US chip giant Intel introduced Wednesday a speedy new generation of chips that thwart film piracy and enable quick handling of data-rich video and games.
The second-generation Intel Core processors, referred to as "Sandy Bridge," have been built into computers big and small, many of which will be displayed at the Consumer Electronics Show kicking off here Thursday.
"This is the best product we've ever built," said Intel chief executive Paul Otellini. "We've shifted to processor-based graphics."
Building graphics computing into chips enables slick handling of games, images and video at a time when lifestyles are increasingly shifting to online entertainment loaded with data sent online.
"We are hooked on the Internet," Intel vice president Shmuel "Mooly" Eden said while showing off Sandy Bridge-driven computers at a press event. "PCs (personal computers) are no longer a luxury, they are a necessity."
Sandy Bridge was welcomed by Hollywood and Bollywood film studios that have been reluctant to make prime releases available online to computers, where they could potentially be copied or shared without permission.
Intel worked with major US and India film studios, including Warner Brothers, DreamWorks, Yash Raj Films and 20th Century Fox to craft copyright-guarding technology into the chips.
Warner Brothers has avoided putting high-definition or 3D releases online because of the potential for piracy.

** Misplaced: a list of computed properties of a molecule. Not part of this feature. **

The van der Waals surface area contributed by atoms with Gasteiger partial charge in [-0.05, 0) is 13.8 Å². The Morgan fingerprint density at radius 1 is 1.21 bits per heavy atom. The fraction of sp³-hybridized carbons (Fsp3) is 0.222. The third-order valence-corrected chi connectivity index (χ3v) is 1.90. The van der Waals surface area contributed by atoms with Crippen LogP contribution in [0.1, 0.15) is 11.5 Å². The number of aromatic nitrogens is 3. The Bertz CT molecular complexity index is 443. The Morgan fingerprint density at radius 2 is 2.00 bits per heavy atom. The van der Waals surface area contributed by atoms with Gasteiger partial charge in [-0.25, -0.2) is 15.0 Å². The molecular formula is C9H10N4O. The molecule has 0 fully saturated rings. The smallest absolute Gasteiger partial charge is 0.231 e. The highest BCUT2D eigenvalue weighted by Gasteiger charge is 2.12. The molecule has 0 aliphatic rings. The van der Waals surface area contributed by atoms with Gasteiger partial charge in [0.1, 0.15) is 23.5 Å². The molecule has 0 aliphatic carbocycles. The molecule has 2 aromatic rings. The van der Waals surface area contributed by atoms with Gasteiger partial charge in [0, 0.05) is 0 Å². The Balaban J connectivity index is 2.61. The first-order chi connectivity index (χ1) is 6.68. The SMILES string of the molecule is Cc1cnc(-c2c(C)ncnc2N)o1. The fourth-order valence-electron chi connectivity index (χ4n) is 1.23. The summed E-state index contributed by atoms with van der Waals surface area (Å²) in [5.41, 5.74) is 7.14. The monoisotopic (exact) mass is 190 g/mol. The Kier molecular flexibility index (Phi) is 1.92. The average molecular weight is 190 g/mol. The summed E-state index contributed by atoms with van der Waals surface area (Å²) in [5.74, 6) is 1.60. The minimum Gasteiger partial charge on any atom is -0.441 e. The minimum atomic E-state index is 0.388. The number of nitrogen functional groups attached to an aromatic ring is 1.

"You've taken the excuse away from us," Warner Brothers Home Entertainment Group president Kevin Tsujihara told Eden during an on-stage appearance.
"Sandy Bridge lets us put our content out there on a global basis."
Studios working with Intel will make hot releases available to Sandy Bridge-driven PCs through online services such as Cinema Now.
Films can be routed from PCs to TVs.
"Our partnership with Intel creates a game changing opportunity to provide consumers around the globe our highest value content in a secure environment," said 20th Century Fox Home Entertainment worldwide president Mike Dunn.
Eden predicted that Sandy Bridge, with 1.16 billion transistors on each chip, would be "a cornerstone of the computer revolution."
A million PCs are sold daily, with consumers driving the market instead of businesses, according to Intel.
"The consumer is king, and queen," Eden said. "It is all about consuming and creating digital content."
People are shifting to communicating with photos and video instead of simple text email.
Sandy Bridge enables fast conversion of video for increasingly common tasks such as shifting digital snippets from personal computers to iPads or iPods, or transferring content from handheld cameras onto desktop machines.
The chips have enough power to smoothly handle real-time gesture-based controls and even enhance computer games with animated versions of players that mimic movements and facial expressions, according to Eden.
"Finally, we have enough computer power to deliver real-time interaction between us and the computer," Eden said.
"Soon, you will be able to take my face and I will be able to be the hero, or some would argue villain, in a game."
He predicted that in the coming two to four years, Sandy Bridge will enable advances that have people looking at computer keyboards as though they were from "the Middle Ages."
"Pretty soon, you will not know if you are in the real world or the virtual world," he said.
Sandy Bridge chips will be featured in 500 devices from mobile handsets to notebook and desktop computers, according to Intel.
Sandy Bridge will represent more than a third of Intel's revenue this year, and generate 125 billion dollars in revenue for the PC industry, Otellini predicted.
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